By Dr. Mark LeChevallier – June 29, 2016 – Comment

Some of us may be old enough to remember Saturday Night Live’s infamous “Land Shark” skit, and the rest have probably seen it on the “classics reel,” as it remains one of the most cherished comedy bits of all times. And while it still rings funny for any generation, unfortunately, it also rings true for hundreds of victims of impostor utility workers.

In the skit, the hungry shark attempts to get inside people’s homes by announcing itself to be a plumber, candy-gram deliverer and the like. I can’t remember anyone in the skit asking for I.D., and perhaps that wouldn’t have stopped a clever land shark anyway. Today, “hungry” criminals are using a similar technique, posing as utility workers making a house call in order to gain entrance to people’s homes where they then rob the owner and sometimes engage in violent activities as a means to an end. Some of the disguised “utility workers” also attempt to victimize people by asking for cash to cover an overdue bill.

This investigative report by ABC demonstrates just how easily and inexpensively these criminals can create their disguise and gain entrance into people’s homes… and wallets.

It’s an unfortunate epidemic across the United States, but thankfully community and government groups, as well as utility companies are taking action to stop it. For example, in Pennsylvania law enforcement, utility and public service groups have formed the Keystone Alliance to Stop Utility Imposters to generate awareness of the problem and educate the public on how to protect themselves.

Asking for I.D. is always a first step in situations with utility workers wanting to come into your home. Here are several key tips to help avoid getting into a dangerous and costly situation with a utility worker imposter:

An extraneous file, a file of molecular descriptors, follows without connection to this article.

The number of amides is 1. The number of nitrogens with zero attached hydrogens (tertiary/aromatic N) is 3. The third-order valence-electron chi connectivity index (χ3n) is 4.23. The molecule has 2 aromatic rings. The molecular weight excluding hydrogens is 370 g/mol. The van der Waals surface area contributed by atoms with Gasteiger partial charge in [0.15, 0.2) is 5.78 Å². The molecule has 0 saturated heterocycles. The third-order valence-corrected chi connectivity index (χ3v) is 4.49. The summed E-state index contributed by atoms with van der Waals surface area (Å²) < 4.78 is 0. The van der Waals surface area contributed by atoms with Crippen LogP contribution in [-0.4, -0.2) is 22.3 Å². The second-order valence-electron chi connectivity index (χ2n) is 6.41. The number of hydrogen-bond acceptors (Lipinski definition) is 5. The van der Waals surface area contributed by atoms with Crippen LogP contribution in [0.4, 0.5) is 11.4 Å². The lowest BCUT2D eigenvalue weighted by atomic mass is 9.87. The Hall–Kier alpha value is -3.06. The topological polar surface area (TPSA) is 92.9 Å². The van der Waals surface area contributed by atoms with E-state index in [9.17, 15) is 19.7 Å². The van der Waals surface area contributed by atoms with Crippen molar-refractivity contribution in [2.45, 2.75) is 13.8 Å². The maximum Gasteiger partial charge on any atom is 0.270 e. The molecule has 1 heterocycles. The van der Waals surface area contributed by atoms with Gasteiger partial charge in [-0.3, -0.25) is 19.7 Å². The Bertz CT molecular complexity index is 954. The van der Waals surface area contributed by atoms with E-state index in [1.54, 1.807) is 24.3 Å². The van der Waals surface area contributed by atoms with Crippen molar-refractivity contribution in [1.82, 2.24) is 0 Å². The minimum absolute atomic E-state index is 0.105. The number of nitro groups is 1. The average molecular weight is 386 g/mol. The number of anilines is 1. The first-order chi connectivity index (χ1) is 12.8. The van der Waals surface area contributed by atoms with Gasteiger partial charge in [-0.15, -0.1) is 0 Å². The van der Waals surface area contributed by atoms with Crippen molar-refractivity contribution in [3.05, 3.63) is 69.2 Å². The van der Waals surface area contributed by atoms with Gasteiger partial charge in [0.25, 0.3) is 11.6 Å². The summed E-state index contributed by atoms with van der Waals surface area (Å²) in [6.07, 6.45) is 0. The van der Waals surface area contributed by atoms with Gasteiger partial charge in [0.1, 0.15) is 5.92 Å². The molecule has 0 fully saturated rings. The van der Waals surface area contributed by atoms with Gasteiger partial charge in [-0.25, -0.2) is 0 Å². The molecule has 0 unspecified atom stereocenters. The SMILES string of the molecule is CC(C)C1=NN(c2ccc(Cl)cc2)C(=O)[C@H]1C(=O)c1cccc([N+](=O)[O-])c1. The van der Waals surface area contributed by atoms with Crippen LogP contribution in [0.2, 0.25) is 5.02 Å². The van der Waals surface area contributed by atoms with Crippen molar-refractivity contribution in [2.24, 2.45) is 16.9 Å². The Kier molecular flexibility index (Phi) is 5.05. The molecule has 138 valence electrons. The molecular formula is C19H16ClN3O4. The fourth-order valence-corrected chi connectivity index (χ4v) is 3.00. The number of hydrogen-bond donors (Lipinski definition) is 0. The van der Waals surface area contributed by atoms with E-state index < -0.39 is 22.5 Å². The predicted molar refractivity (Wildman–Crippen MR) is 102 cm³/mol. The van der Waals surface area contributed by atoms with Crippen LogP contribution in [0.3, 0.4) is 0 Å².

Ask for Photo I.D. Never let a person claiming to be a utility worker into your home without identification that leaves you 100% positive he or she is who they say they are.

  1. Even with I.D. look for the truck. Utility workers should travel in company-branded vehicles.
  2. Be suspicious. It’s very rare for a utility worker to simply pop by, so if you haven’t been notified ahead of time or have a scheduled visit don’t let the person into your home.
  3. Don’t leave the impostor alone should he/she gain entrance into your home. A common tactic by these criminals is to ask the home owner to go to another room in the house to check a faucet, meter, etc. Then, once alone the imposter will grab valuables and make a quick exit.
  4. Lock yourself in and call for help. If at any time you sense a supposed utility worker is becoming angry or violent – whether outside your house or inside – close and lock the door or get yourself into a locked room as quickly as possible and call the police.

It’s important to be aware, be prepared and take steps to protect yourself – even if that means potentially turning away a real utility worker. They’ll be happy to reschedule for another day.